Hemingway’s Code Hero in Krishan Chandar’s “The Soldier”
An Intertextual Analysis
Keywords:Postmodernism, intertextuality, World War-II, code-hero, symbols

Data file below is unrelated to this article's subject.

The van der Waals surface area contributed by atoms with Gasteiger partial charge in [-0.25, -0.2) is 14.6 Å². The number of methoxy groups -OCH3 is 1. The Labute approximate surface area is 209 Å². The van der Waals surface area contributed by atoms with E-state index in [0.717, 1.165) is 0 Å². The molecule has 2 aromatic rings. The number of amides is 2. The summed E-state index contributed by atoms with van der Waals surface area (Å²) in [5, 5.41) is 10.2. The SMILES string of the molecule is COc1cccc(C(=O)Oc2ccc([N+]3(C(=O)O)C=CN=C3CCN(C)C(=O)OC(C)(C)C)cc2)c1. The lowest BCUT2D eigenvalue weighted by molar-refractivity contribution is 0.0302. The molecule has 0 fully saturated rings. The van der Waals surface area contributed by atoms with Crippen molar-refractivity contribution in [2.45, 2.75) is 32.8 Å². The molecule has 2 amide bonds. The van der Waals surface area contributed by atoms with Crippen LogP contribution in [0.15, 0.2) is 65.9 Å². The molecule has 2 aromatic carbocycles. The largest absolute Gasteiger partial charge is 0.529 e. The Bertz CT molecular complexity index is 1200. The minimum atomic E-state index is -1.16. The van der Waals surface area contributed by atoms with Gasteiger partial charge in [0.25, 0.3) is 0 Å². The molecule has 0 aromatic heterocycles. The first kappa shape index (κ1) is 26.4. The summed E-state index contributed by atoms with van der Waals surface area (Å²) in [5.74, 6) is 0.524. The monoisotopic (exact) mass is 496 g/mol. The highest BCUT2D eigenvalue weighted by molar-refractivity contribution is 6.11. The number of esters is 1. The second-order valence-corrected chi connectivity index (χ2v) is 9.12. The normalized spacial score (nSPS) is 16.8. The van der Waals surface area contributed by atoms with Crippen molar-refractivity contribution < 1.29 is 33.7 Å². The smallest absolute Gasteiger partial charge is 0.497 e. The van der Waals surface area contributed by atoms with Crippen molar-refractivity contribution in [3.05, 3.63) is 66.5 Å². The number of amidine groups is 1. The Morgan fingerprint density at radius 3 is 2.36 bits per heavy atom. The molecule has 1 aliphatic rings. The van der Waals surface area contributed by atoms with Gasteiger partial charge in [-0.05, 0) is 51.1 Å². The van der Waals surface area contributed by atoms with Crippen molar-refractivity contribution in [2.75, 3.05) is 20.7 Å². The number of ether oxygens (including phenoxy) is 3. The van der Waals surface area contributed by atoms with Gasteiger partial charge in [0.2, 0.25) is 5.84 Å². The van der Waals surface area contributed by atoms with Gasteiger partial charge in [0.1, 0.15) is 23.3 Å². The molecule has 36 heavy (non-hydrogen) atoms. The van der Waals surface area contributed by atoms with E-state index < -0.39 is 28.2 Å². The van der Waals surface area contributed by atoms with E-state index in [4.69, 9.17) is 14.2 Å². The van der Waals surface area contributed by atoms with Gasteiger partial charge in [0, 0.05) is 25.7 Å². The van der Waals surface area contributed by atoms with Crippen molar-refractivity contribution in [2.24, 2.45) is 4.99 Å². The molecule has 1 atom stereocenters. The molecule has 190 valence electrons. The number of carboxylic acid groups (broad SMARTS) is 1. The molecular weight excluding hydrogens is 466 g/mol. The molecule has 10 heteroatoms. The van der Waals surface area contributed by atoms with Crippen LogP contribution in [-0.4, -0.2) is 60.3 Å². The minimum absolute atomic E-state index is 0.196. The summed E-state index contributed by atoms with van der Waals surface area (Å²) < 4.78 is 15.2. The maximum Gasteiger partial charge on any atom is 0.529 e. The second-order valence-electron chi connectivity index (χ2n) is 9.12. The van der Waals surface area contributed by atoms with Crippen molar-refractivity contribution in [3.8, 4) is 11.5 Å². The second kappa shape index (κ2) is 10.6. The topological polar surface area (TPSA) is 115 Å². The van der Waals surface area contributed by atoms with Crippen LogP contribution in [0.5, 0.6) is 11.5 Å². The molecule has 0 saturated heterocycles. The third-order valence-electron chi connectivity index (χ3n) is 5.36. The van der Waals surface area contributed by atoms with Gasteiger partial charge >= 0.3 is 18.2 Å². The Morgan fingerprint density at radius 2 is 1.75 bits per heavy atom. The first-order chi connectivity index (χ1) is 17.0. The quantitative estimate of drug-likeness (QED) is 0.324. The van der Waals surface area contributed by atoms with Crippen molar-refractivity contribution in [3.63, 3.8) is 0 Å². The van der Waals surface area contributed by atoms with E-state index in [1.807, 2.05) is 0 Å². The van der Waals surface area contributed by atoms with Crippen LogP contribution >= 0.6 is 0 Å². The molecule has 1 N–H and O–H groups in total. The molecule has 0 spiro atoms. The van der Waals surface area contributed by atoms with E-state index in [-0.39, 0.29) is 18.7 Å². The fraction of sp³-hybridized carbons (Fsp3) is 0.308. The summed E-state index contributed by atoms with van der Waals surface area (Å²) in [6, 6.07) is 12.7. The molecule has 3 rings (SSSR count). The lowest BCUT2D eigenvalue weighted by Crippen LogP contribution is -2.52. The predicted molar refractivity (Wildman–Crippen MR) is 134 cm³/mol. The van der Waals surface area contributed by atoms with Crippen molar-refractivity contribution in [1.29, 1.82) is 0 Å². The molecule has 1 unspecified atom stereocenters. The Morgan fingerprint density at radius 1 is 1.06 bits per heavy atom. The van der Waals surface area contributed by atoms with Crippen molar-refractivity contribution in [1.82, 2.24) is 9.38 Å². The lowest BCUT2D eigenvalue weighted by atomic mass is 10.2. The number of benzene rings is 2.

Often considered as one of the constituent dimensions of postmodern texts, intertextuality is a postmodernism concept that refers to the reciprocal kinship between certain texts. This paper intends to highlight the way echoes of Earnest Hemingway’s code hero can be felt while reading Indian born Pakistani writer Krishan Chandar’s “The Soldier”. Krishan Chander (23 November 1914 – 8 March 1977) was an Urdu/Hindi writer of short stories and novels. He also worked on English. He was a prolific writer, penning over 20 novels, 30 collections of short stories and scores of radio plays in Urdu and later, after partition of the country, took to writing mainly in Hindi. He also wrote screen-plays for Bollywood movies to supplement his meagre income as an author of satirical stories. Krishan Chander's novels (including the classic: Ek Gadhe Ki Sarguzasht, trans. Autobiography of a Donkey) have been translated into over 16 Indian languages and some foreign languages, including English. In the postmodern era where no text is considered original and it is believed that all texts are in fact an imitation of some previous text, it is important to see that writers belonging to so different and diverse geographical regions are influenced by each other’s work and they incorporate this influence in their work to subvert war ideology. In this case, Krishan who wanted to articulate his hatred about the 2nd World War has taken help from his predecessor Hemingway who perpetuated the same ideology of hatred against World Wars in his novels and short stories.
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